be held in the Career Services Center, 701
E. Fifth St.
INTERNATIONAL - NATIONAL
EXCHANGE
You can pay ECU tuition and a compa-
rable cost for housing and spend an excit-
ing semester or year living and studying
in another country or state! Most courses
will transfer back for ECU credit. Meet
students who have returned! Talk to them
at the table in GCB between 8:45 a.m. -
2:00p.m. on Wednesday, Feb. 15. Scholar-
ships available! Deadlines for application
are approaching so consider it now! Call
328-6769 for further information.
BGLAD
B-GLAD (Bisexuals, Gays. Lesbians, &
Allies for Diversity) will meet this Thurs-
day, February 16th at 8 pm in the Multi-
purpose Room of Mendenhall Student
Center (First Floor).
TREASURE CHESTS AVAILABLE
The 1993-94 Treasure Chests. Be sure to
pick up your FREE video yearbook. Avail-
able at the Student Store, The East Caro-
linian. Joyner Library, Mendenhall and the
Media Board office in the Student Publi-
cations Building.
Classifieds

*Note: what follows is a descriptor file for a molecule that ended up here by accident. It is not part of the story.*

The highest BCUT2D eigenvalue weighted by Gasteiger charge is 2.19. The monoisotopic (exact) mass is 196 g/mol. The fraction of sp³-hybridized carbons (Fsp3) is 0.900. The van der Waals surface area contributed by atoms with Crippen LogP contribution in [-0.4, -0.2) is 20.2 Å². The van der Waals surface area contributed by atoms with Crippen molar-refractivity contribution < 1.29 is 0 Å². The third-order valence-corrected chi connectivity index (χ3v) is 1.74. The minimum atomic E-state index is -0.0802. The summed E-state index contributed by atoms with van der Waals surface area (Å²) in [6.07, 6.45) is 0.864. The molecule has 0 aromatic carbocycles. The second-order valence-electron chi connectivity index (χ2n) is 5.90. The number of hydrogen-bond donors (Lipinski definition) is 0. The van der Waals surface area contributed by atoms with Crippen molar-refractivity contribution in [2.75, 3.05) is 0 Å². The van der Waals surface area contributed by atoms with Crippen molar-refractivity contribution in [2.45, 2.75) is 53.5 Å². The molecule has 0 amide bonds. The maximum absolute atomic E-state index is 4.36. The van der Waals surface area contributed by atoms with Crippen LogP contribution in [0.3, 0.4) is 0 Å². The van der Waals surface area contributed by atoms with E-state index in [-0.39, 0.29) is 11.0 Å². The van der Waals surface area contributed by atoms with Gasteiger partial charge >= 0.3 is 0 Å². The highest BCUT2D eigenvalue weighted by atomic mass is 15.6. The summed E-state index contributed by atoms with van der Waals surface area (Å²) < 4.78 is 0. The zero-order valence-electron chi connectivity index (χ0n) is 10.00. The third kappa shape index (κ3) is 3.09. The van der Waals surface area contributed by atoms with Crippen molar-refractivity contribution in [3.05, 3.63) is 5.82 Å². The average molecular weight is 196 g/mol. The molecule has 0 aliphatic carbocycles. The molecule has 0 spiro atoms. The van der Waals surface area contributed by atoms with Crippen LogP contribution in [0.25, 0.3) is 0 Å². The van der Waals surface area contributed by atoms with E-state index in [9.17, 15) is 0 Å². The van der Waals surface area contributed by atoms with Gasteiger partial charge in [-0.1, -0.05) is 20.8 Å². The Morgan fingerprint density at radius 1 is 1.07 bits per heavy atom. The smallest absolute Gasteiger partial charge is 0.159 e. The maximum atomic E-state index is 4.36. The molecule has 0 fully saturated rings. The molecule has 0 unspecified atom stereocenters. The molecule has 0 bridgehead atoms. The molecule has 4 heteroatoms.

25 words or less:
Students $2.00
Non-Students $3.00
Each additional word $0.05
Displayed Classifieds
$5.50 per column inch
Displayed advertisements may be
canceled before 10 a.m. the day
prior to publication. However, no
refunds will be given.
Announcements
Any organization may use the
Announcements section of The
East Carolinian to list activities
and events open to the public
two times free of charge. Due to
the limited amount of space, The
East Carolinian cannot guarantee
the publication of
announcements.
?All ads must be prepaid
Deadlines
Friday 4 p.m. for Tuesday's edition
Tuesday 4 p.m. for Thursday's edition
For more information, call ECU-6366.